All Policies Include Coronavirus Cover

Coronavirus FAQs

Questions about cover for coronavirus? Read our FAQs and find out what our policies can do for you. If you would like to contact us, please note we are currently only available 09:00 to 17:30 Monday to Friday due to reduced operational capacity. Thank you.

Pancreas fat loss 'reverses' Type 2 diabetes

07 December 2015 07:46

Blood sugar tests are used to diagnose diabetes

Blood sugar tests are used to diagnose diabetes

Losing fat from the pancreas may reverse the effects of Type 2 diabetes, according to experts at Newcastle University.

The researchers found increased levels of fat in the pancreas to be a cause of the disease, which is becoming increasingly common.

They claim losing less than one gram of fat from the pancreas is enough to counter the long-term condition.

Insulin levels

Type 2 diabetes is often associated with obesity, while it is usually diagnosed in older people.

It occurs when the body does not produce enough insulin to function properly, or the cells in the body do not react to insulin. Glucose consequently remains in the blood, so it is not used as fuel for energy.

Diabetes travel insurance lets people with the condition still enjoy holidays abroad. Lost or damaged medication is replaced, plus policies can include 24 hour access to an expert medical team.

Calorie restriction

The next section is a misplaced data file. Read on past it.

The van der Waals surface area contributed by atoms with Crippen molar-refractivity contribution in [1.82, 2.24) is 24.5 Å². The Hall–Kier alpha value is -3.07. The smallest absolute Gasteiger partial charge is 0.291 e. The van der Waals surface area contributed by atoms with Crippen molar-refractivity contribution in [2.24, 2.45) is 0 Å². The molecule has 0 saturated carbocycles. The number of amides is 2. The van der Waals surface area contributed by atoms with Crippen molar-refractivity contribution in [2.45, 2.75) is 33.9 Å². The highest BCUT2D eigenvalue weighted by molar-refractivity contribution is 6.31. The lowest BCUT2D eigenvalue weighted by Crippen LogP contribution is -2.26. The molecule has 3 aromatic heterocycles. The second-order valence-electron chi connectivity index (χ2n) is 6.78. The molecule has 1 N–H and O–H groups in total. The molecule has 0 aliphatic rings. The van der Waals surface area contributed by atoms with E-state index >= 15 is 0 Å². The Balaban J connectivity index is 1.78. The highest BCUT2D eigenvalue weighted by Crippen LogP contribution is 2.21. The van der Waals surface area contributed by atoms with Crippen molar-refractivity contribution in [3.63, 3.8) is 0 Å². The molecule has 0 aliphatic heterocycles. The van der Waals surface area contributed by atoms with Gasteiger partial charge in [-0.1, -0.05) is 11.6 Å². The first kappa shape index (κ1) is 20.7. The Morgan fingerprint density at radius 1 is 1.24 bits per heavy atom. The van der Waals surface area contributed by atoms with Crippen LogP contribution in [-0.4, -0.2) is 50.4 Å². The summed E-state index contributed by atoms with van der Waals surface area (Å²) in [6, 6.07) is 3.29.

The researchers claim excess fat in the pancreas prevents insulin being made as normal. But when that excess fat is removed, insulin secretion increases to normal levels.

A total of 18 people who had Type 2 diabetes and nine who did not were involved in the study. Each of them was tested for weight, fat in the pancreas and insulin response before they had gastric band surgery. The tests were repeated eight weeks after.

Diabetics were found to have originally had increased levels of fat in the pancreas, while both groups lost about 13% of their initial body weight.

The level of fat in the pancreas did not change in non-diabetics, yet it decreased to a normal level in those with Type 2 diabetes.

Professor Roy Taylor says excess fat in the diabetic pancreas is specific to Type 2 diabetes and is important in preventing insulin being made as normal.

He claims losing weight allows people with Type 2 diabetes to drain excess fat out of the pancreas and allows functions to return to normal. Calorie restriction, whether by diet or an operation, is the only way to do this at present.

Diabetes Care published the findings.